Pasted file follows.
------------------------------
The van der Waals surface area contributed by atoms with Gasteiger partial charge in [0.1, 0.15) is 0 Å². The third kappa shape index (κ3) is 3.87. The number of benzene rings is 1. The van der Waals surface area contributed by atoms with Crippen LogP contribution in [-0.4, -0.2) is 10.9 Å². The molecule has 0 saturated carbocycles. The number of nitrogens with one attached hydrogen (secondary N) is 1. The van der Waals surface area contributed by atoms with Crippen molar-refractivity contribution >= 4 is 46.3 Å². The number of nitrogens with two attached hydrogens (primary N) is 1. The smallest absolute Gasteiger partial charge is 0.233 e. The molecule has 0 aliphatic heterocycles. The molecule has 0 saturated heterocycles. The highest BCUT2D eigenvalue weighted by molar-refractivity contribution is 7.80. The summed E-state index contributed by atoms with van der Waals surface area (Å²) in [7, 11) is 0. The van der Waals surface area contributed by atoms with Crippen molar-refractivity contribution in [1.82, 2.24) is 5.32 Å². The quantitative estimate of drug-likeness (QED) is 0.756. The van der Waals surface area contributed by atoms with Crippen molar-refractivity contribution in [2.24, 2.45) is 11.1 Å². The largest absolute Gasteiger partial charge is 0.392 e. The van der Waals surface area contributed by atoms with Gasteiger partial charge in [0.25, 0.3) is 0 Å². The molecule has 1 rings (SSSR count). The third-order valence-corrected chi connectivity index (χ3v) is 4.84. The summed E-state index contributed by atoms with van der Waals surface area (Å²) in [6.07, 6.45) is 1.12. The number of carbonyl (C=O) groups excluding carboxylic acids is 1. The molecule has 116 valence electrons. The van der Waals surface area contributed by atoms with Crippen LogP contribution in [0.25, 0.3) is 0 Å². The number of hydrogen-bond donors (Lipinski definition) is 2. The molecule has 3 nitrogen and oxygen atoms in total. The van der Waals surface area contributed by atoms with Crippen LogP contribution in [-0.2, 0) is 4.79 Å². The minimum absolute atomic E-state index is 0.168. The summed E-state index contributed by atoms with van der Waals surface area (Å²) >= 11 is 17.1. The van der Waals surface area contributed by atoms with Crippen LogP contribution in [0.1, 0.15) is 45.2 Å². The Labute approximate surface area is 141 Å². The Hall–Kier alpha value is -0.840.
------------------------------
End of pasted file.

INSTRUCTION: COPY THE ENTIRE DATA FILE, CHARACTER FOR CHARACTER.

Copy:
The van der Waals surface area contributed by atoms with Gasteiger partial charge in [0.1, 0.15) is 0 Å². The third kappa shape index (κ3) is 3.87. The number of benzene rings is 1. The van der Waals surface area contributed by atoms with Crippen LogP contribution in [-0.4, -0.2) is 10.9 Å². The molecule has 0 saturated carbocycles. The number of nitrogens with one attached hydrogen (secondary N) is 1. The van der Waals surface area contributed by atoms with Crippen molar-refractivity contribution >= 4 is 46.3 Å². The number of nitrogens with two attached hydrogens (primary N) is 1. The smallest absolute Gasteiger partial charge is 0.233 e. The molecule has 0 aliphatic heterocycles. The molecule has 0 saturated heterocycles. The highest BCUT2D eigenvalue weighted by molar-refractivity contribution is 7.80. The summed E-state index contributed by atoms with van der Waals surface area (Å²) in [7, 11) is 0. The van der Waals surface area contributed by atoms with Crippen molar-refractivity contribution in [1.82, 2.24) is 5.32 Å². The quantitative estimate of drug-likeness (QED) is 0.756. The van der Waals surface area contributed by atoms with Crippen molar-refractivity contribution in [2.24, 2.45) is 11.1 Å². The largest absolute Gasteiger partial charge is 0.392 e. The van der Waals surface area contributed by atoms with Gasteiger partial charge in [0.25, 0.3) is 0 Å². The molecule has 1 rings (SSSR count). The third-order valence-corrected chi connectivity index (χ3v) is 4.84. The summed E-state index contributed by atoms with van der Waals surface area (Å²) in [6.07, 6.45) is 1.12. The number of carbonyl (C=O) groups excluding carboxylic acids is 1. The molecule has 116 valence electrons. The van der Waals surface area contributed by atoms with Crippen LogP contribution in [0.25, 0.3) is 0 Å². The number of hydrogen-bond donors (Lipinski definition) is 2. The molecule has 3 nitrogen and oxygen atoms in total. The van der Waals surface area contributed by atoms with Crippen LogP contribution in [-0.2, 0) is 4.79 Å². The minimum absolute atomic E-state index is 0.168. The summed E-state index contributed by atoms with van der Waals surface area (Å²) >= 11 is 17.1. The van der Waals surface area contributed by atoms with Crippen LogP contribution in [0.1, 0.15) is 45.2 Å². The Labute approximate surface area is 141 Å². The Hall–Kier alpha value is -0.840.